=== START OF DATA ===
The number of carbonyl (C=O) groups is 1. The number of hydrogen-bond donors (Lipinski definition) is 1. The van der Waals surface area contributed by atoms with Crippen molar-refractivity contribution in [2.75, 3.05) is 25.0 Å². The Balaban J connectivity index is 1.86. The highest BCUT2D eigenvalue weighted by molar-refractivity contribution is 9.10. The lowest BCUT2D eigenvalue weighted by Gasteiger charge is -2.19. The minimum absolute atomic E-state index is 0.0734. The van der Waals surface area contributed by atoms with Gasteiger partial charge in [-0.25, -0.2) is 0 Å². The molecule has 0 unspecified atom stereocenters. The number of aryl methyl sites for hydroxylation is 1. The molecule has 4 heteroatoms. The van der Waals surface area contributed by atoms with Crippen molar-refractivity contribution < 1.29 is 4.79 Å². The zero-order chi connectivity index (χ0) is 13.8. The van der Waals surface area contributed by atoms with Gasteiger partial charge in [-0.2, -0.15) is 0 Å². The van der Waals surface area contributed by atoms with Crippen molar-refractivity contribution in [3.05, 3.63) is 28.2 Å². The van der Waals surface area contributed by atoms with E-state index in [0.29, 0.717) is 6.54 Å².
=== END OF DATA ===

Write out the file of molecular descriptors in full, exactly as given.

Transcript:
The number of carbonyl (C=O) groups is 1. The number of hydrogen-bond donors (Lipinski definition) is 1. The van der Waals surface area contributed by atoms with Crippen molar-refractivity contribution in [2.75, 3.05) is 25.0 Å². The Balaban J connectivity index is 1.86. The highest BCUT2D eigenvalue weighted by molar-refractivity contribution is 9.10. The lowest BCUT2D eigenvalue weighted by Gasteiger charge is -2.19. The minimum absolute atomic E-state index is 0.0734. The van der Waals surface area contributed by atoms with Gasteiger partial charge in [-0.25, -0.2) is 0 Å². The molecule has 0 unspecified atom stereocenters. The number of aryl methyl sites for hydroxylation is 1. The molecule has 4 heteroatoms. The van der Waals surface area contributed by atoms with Crippen molar-refractivity contribution < 1.29 is 4.79 Å². The zero-order chi connectivity index (χ0) is 13.8. The van der Waals surface area contributed by atoms with Gasteiger partial charge in [-0.2, -0.15) is 0 Å². The van der Waals surface area contributed by atoms with Crippen molar-refractivity contribution in [3.05, 3.63) is 28.2 Å². The van der Waals surface area contributed by atoms with E-state index in [0.29, 0.717) is 6.54 Å².